Where do you go when you've lost everything, your employment, worldly possessions, reputation, and even your self-respect?
Do you seek shelter and solace from an ex-wife, an ex-girlfriend or a best friend? Not if you have none of those.
Lack of time had prevented me from having more than a brief, passing relationship with the opposite sex, and marriage had never been a consideration. The friendships I had formed on my way to the top crumbled on my way down. My 'way to the top' took five years; my 'way down' took forty seconds.
"Clifford, Mr. Siegel wants to see you in his office," Miss Gloria Fletcher whispered in my ear, backing away before I turned to question her.
"Me?" I asked, whispering too. Miss Fletcher nodded.
Much later that night, I reflected on the ten seconds it took Miss Fletcher to whisper in my ear and the next thirty seconds it took me to walk past my fellow brokers. That's how it's done at Cutter, Crescent, and House; Miss Fletcher comes and whispers into your ear. I wondered if that was her only function in the company. Her presence on the floor was dreaded; her whisper in the ear was like the kiss of death; it announced to everyone that the broker being whispered to was being shown the door.
Mr. Siegel graciously handed my severance check to me and advised that I find another line of work, something outside the scrutiny of the Securities Exchange Commission.
I could have told him I had operated within company guidelines, but we both knew that wasn't exactly true. My methods had made the company a lot of money. Why couldn't he have let me off with a warning? That wasn't possible. The company was in trouble with the SEC and I was the scapegoat. Like I had seen many times before, I was out on my ear.
Why hadn't I seen this coming and prepared for it? The money had been good, but my expensive tastes had put me in debt. If I could avoid my creditors, the small severance check would barely get me through the month,
In the next few days, I saw my car being towed away, my ATM cards voided, and the utilities in my apartment turned off. The final straw was when my cell phone stopped working.
What to do? Where do you go when you've lost everything? You can't go home, can you?
My brother met me at the bus station. His handshake was powerful, making me recall the reason I had let my gym membership elapse; lack of time.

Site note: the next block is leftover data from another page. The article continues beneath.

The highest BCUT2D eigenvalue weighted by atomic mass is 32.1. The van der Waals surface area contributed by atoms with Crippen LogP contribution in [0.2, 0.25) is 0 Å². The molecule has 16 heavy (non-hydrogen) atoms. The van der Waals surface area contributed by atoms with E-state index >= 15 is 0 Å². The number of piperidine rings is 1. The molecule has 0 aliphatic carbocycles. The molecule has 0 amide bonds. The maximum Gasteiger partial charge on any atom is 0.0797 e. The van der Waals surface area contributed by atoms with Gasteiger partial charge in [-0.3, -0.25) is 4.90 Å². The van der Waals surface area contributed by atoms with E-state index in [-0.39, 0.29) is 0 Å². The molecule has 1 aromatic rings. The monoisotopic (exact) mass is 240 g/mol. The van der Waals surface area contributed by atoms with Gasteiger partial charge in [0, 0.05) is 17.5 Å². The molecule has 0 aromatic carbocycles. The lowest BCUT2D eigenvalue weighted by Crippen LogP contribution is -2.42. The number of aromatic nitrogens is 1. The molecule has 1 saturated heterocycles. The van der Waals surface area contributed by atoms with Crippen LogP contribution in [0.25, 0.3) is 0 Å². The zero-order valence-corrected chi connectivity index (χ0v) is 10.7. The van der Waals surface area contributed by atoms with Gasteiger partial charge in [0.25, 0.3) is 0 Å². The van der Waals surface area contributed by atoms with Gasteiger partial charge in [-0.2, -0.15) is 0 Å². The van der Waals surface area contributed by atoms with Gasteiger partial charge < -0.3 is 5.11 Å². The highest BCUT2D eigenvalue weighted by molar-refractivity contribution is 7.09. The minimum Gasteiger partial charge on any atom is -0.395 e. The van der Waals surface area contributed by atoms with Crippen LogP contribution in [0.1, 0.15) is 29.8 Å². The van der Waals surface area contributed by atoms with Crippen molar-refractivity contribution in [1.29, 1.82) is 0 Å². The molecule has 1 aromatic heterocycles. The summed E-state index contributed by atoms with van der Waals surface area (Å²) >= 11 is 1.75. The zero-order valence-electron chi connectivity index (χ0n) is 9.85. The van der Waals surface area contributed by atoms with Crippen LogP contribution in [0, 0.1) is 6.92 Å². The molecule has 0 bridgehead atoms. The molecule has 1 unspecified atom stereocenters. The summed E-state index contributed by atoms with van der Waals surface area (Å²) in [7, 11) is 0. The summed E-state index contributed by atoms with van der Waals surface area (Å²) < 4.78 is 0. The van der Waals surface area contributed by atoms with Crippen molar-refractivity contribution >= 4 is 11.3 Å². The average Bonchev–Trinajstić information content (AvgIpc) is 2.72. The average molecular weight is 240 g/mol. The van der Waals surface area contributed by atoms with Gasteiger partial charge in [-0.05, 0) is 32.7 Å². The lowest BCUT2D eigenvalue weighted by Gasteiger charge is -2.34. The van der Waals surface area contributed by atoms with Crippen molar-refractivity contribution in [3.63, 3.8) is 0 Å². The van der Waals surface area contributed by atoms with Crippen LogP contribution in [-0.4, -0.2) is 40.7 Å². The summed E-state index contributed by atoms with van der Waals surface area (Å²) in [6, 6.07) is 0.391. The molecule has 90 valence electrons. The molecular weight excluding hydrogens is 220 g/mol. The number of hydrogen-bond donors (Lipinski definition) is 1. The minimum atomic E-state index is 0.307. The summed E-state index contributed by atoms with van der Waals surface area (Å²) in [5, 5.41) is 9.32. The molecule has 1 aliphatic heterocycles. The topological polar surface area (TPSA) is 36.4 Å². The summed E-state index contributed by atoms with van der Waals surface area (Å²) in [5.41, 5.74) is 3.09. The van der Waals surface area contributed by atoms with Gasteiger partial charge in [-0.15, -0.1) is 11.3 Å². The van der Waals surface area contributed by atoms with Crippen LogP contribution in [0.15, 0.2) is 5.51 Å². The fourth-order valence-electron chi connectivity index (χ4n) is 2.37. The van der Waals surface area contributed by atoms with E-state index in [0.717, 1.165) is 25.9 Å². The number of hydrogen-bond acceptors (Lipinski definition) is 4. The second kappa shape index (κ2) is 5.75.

"What brings you back to Millville, Cliff?" Dave asked as he tossed my expensive luggage in the back of his truck, next to a can of gasoline. Was that a tone of sarcasm in his voice?
"Sorry I didn't make it to your wedding, Dave," I apologized, avoiding his question.
"That's okay. We understood you were busy. Say, that was a nice gift you sent."
I remembered asking the department secretary to shop for the gift, but she didn't tell me what she had selected for my brother and his new wife. What was the bride's name, anyway? Did I know her?
"I hear you had a kid!"
"It wasn't me. Tracy did all the work," Dave laughed, before adding, "Jerry's learning to crawl."
Dave is three years older than me and has always been my biggest supporter. When it came time for college he elected to stay at home and work, telling the folks to send me instead. At thirty-one, he looked fit and contented.
"Marriage seems to agree with you," I commented.
"We'll have you over as soon as you get settled. Tracy's dying to meet you and you'll get a kick out of Jerry. He's at the age when kids begin to recognize the difference between their uncle and the dog."
We were driving through our old neighborhood and Dave filled me in on the changes that had taken place. "The Petersons added on right before he got transferred to Cleveland. A couple named Newman moved in. You must remember the Harrison family? I'm still cutting their grass after all these years."